Attached is a photo of the before (L) and after (R) — prior to polyurethane.

    Update: And here is a photo of the table before fixing the water spots, and after all the coats of polyurethane




  • Deanna Moore
    10 months ago

    Nicole, that is impressive! Thank you so much. Im going to give it a try. Now I have a new issue, my husband spilled a candle on my RH bedroom end table! I’m dealing with oil from the wax! I had no idea RH was going to be this much work for daily use. I’m just so disappointed that RH doesn’t provide better “how to care for your expensive investment” information. 😞I also, have a RH fabric chair stained by the wood!
    I’m so grateful for this site and the kind people that have taken the time to share their tips.

  • cadams90
    8 months ago

    HU, your table looks great! I love the color! Is this the salvaged natural RH table finish?

  • Elizabeth M
    7 months ago

    Hi Nicole Harris, I have a question regarding the after care of your RH table after you applied the poly. I have the same table and it has not been protected yet. As it is now the table is not a wipable surface. I see you said after you protected the table with GF flat out flat, you don't have issues with staining or spilling. Are you able to wipe the table with a cloth to clean?

  • Maria Johnson
    7 months ago

    I’m so thankful I found this thread! I’m in the same situation with two RH tables getting delivered this weekend - a coffee table and a dining table. We have two young, messy kids and didn’t consider the implications of having an unfinished table (I guess we assumed there would be SOME finish to it). Reading through here it seems like GF Flat followed by GF Flat Out Flat is the way to go? By GF Flat, do you mean GF “water based high performance” Flat? I want to make sure I buy the right thing.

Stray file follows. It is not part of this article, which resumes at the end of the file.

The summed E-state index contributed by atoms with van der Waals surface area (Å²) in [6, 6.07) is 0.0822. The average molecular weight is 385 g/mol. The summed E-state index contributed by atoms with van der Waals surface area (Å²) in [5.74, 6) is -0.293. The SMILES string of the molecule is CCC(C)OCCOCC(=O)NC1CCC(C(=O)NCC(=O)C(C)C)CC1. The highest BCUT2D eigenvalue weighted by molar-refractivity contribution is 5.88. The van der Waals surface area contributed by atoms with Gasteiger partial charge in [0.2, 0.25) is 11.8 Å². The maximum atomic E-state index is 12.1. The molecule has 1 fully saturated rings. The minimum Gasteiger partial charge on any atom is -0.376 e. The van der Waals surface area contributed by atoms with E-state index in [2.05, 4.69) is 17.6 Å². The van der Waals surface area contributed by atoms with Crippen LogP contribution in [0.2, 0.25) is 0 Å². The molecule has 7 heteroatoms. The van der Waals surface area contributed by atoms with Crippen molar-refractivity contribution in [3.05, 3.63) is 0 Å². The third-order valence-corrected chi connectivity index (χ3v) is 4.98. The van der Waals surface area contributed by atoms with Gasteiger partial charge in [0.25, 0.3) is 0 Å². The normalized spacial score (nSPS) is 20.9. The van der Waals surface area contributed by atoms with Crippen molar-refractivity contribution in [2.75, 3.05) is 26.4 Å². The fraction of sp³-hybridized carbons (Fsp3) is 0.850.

• gbs
    6 months ago

    I agonized forever over what finish to use on my new RH salvaged pine table. I read everything I could find on it and ended up so confused. A friend who does a lot of woodwork work suggested Osmo, as did Homella, so then I researched Osmo.

    I got a sample of my wood from RH and tried the tung oil, which was way too dark for my taste. Then I tried the Osmo in Natural Matte. That was pretty good, but still a tad darker than i wanted. Then i happened to find a product called Osmo Raw, which has a tiny bit of white pigment in it. i put on one coat of than first, then the Natural Matte over that. I had read that putting in the Raw first will tone down the amber tones of the Natural Matte. That gave the result I wanted. In the end I put on one coat of the Raw on the table top and side, then 2 more coats of the Natural Matte. It turned out beautifully and water just sits on top of it. I just used the Natural Matte on the bottom trestles. There are several videos on line to show you how to put in on. In the end, I used some cotton dish towels I cut into smaller sizes. Application was very easy.

  • Maria Johnson
    6 months ago

    For anyone in the same situation, what I ended up using on our RH dining table and coffee table was what was recommended here above: 2 coats General Finishes FLAT followed by 1 coat General Finishes FLAT OUT FLAT. Color of tables didn’t change and it has worked out amazing!!! I have two toddlers and this was a godsend!